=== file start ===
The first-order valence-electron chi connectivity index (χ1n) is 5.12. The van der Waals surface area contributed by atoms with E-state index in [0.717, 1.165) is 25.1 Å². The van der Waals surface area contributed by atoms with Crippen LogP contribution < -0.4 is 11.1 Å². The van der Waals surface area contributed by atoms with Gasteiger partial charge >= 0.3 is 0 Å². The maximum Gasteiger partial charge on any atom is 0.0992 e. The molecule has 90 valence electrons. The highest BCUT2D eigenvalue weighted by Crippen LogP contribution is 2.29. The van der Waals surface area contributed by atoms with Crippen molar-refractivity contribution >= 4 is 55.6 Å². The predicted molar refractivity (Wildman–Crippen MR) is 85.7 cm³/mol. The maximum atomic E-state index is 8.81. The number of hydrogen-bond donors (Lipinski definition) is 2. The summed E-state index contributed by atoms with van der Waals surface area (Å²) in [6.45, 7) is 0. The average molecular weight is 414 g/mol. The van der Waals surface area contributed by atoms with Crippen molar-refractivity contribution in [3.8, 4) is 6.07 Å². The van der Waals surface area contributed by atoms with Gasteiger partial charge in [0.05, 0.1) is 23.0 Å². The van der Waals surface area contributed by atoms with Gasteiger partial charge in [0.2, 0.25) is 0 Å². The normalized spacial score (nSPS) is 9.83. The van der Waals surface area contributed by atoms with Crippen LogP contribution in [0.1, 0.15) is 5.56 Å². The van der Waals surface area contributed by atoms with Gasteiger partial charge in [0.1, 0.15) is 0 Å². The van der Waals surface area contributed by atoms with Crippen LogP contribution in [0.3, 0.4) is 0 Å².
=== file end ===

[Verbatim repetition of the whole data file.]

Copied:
The first-order valence-electron chi connectivity index (χ1n) is 5.12. The van der Waals surface area contributed by atoms with E-state index in [0.717, 1.165) is 25.1 Å². The van der Waals surface area contributed by atoms with Crippen LogP contribution < -0.4 is 11.1 Å². The van der Waals surface area contributed by atoms with Gasteiger partial charge >= 0.3 is 0 Å². The maximum Gasteiger partial charge on any atom is 0.0992 e. The molecule has 90 valence electrons. The highest BCUT2D eigenvalue weighted by Crippen LogP contribution is 2.29. The van der Waals surface area contributed by atoms with Crippen molar-refractivity contribution >= 4 is 55.6 Å². The predicted molar refractivity (Wildman–Crippen MR) is 85.7 cm³/mol. The maximum atomic E-state index is 8.81. The number of hydrogen-bond donors (Lipinski definition) is 2. The summed E-state index contributed by atoms with van der Waals surface area (Å²) in [6.45, 7) is 0. The average molecular weight is 414 g/mol. The van der Waals surface area contributed by atoms with Crippen molar-refractivity contribution in [3.8, 4) is 6.07 Å². The van der Waals surface area contributed by atoms with Gasteiger partial charge in [0.05, 0.1) is 23.0 Å². The van der Waals surface area contributed by atoms with Gasteiger partial charge in [0.2, 0.25) is 0 Å². The normalized spacial score (nSPS) is 9.83. The van der Waals surface area contributed by atoms with Crippen LogP contribution in [0.1, 0.15) is 5.56 Å². The van der Waals surface area contributed by atoms with Gasteiger partial charge in [0.1, 0.15) is 0 Å². The van der Waals surface area contributed by atoms with Crippen LogP contribution in [0.3, 0.4) is 0 Å².